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Old 29-10-2019, 19:45   #91
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Join Date: Oct 2019
Location: Plymouth UK
Boat: Moody, 33 MK1, 10mtrs
Posts: 18
Re: I want to be a liveaboard

Quote:
Originally Posted by barbienana View Post
Hi everyone, so my husband and I are wanting to take the leap however we have been told so many different things we are so confused. Like we here you must be reach to make this work "we are not" then I hear you need strong desire and a make it match your budget....pl someone that is actually doing it and "not rich" please give us some honest advice.
We have not purchased our boat and not sure what we want besides not wanting a sale boat.
I have been looking at Trawlers? Our boat budget is around $10-$15k
We desire to do the Great Loop and eventually cruise over to the Bahamas as well. I'm looking at 50 and hubby is under 45...lol
We have around $2k a month disposable income coming in to play with each month....and all the time life has to offer.
So what do you all think?

you have the monthly income to live comfortably, I have always said 1k per person per month, but have been doing it for the last 10 years on less than half of that.
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Old 31-10-2019, 10:42   #92
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Join Date: Jun 2018
Location: St.Paul,MN
Boat: TBD
Posts: 137
Re: I want to be a liveaboard

I Judy moved to live aboard in July this year. It’s very cold to very hot here in Minnesota. Requires AC and winter heat. These require power so you need 120 volt and 12 volt. With sufficient amperage. I’m marginal at 30 amp service.
Your budget is just too low. Even a decent sized sail boat is well over you limit. 50k would be the minimum in my mind. Now, I have a 34 foot cruiser rather than house boat or trawler. It’s my preference. I also do all my own work. I installed the new AC and currently the new heating system. I had to purchase some quality tools to do this. Here are a few items I fixed this year so far .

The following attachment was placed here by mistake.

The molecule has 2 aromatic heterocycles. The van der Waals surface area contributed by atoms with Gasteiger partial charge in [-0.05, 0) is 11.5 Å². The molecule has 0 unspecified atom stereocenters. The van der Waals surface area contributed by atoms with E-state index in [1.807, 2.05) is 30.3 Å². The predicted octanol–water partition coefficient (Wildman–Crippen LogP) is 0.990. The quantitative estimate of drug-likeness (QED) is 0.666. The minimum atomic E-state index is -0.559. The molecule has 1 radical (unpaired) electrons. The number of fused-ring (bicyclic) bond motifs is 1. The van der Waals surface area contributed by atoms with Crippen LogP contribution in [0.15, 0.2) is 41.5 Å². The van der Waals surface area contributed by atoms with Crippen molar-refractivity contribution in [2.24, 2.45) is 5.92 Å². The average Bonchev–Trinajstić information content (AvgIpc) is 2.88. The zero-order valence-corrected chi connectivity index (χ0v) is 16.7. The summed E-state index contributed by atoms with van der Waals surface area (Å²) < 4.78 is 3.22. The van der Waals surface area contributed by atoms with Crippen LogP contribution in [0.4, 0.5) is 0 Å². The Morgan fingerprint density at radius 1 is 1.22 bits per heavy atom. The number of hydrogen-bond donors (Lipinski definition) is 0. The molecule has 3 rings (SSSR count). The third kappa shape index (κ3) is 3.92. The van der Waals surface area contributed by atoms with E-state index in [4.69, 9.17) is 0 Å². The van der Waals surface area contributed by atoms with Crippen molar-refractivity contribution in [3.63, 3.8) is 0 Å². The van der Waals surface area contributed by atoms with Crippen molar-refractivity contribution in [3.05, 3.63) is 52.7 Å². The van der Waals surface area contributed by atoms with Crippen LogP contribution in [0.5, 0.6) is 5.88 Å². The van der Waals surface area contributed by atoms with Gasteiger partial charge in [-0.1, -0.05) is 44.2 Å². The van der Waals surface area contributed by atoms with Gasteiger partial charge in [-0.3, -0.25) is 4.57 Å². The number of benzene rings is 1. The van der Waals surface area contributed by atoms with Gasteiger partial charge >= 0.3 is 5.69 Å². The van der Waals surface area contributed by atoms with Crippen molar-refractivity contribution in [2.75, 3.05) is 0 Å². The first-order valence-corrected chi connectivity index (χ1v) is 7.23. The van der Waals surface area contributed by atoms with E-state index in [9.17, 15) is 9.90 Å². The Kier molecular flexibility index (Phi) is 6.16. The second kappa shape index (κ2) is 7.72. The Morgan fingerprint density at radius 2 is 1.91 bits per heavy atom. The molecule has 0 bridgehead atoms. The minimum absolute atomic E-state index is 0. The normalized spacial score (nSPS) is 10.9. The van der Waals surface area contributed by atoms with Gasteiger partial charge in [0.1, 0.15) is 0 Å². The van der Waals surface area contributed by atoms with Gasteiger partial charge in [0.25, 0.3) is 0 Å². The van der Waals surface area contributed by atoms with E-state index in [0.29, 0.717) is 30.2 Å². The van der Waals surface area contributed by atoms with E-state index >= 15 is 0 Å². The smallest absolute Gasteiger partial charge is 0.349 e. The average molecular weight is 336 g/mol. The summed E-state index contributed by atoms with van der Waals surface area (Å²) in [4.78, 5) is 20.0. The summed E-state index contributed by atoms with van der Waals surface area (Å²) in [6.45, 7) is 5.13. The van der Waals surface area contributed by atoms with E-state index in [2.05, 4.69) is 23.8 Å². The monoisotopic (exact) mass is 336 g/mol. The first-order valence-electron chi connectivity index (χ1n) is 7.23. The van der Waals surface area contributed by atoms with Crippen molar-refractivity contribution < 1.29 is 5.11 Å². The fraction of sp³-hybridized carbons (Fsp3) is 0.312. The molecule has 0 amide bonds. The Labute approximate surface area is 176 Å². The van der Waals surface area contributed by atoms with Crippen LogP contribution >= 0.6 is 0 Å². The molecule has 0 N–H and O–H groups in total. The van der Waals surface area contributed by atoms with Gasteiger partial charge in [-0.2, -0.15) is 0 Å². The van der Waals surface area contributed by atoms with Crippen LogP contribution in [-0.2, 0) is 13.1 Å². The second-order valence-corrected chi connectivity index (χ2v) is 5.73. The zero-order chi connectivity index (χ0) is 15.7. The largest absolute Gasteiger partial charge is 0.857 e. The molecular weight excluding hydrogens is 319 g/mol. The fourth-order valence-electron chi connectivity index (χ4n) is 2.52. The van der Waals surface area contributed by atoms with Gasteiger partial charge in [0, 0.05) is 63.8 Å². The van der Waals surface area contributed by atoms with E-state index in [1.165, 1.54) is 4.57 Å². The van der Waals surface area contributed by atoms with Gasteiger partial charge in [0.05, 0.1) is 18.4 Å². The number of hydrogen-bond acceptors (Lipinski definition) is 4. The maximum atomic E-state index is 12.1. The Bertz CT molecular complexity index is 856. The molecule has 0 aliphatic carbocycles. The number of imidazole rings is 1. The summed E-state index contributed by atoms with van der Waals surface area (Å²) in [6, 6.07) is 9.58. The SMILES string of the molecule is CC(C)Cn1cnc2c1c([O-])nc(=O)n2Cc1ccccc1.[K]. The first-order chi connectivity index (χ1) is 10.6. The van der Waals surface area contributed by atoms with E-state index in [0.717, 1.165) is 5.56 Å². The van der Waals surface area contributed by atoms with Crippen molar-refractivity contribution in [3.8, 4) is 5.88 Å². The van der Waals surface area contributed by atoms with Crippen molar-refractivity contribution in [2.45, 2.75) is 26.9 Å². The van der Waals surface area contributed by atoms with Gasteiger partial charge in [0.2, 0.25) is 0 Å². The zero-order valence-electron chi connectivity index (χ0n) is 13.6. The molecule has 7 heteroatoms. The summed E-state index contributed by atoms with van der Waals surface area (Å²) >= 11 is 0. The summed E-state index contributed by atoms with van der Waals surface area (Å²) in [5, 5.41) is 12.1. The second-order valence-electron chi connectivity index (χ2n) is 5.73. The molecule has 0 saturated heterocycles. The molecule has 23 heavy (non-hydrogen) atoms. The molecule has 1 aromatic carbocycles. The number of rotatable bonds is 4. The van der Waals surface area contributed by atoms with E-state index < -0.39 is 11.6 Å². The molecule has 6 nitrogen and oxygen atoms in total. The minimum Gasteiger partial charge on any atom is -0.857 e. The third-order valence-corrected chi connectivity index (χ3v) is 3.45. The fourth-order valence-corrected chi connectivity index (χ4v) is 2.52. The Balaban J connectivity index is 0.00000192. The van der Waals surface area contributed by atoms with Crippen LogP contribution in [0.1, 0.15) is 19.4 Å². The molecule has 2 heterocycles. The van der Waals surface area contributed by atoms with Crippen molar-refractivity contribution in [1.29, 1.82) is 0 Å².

Replaced cabin door tracks and rollers required removing helm console to access the tracks.
Repaired shower sump and pump.
Installed electrical wiring for AC and heat.
Installed new converter for battery charging.Installed three new batteries rebuilt both main motor carbs,
Rebuilt generator carbs.
Installed additional hand rails
Made and installed new transom hand rail.
Made and installed new transom riser.
Added new dock lines.
Repaired anchor winch.
Repaired nav light wiring.
Made new boarding steps.
Repaired cabin sink drain and faucet.
Cleaned head and pumped out several times
Msd’s engine room floor risers.
Added engineroom bilge blower
Repaired one seacock.
Made new cabin table.

So you can see some of the issues that come up. You will need to do most of this yourself as outside help is very expensive. It means enough in the bank for what ever comes up because you usually need it right now.

Also investigate insurance. All marinas around here require 1/2 million liability alone. Your boat USA additional. It may have to be surveyed and the insurance company may charge a prienium if you don’t meet their standards.
I noticed mine only covers up to 5 miles off shore but we are a long way from big water.
I grew up in mother Minnesota along Lake Superior. The Great Lakes are very challenging Waters. They can be viciously cold and rough. I don’t know what clothing would cost Firth’s, but anything under a couple grand per person might be a bargain.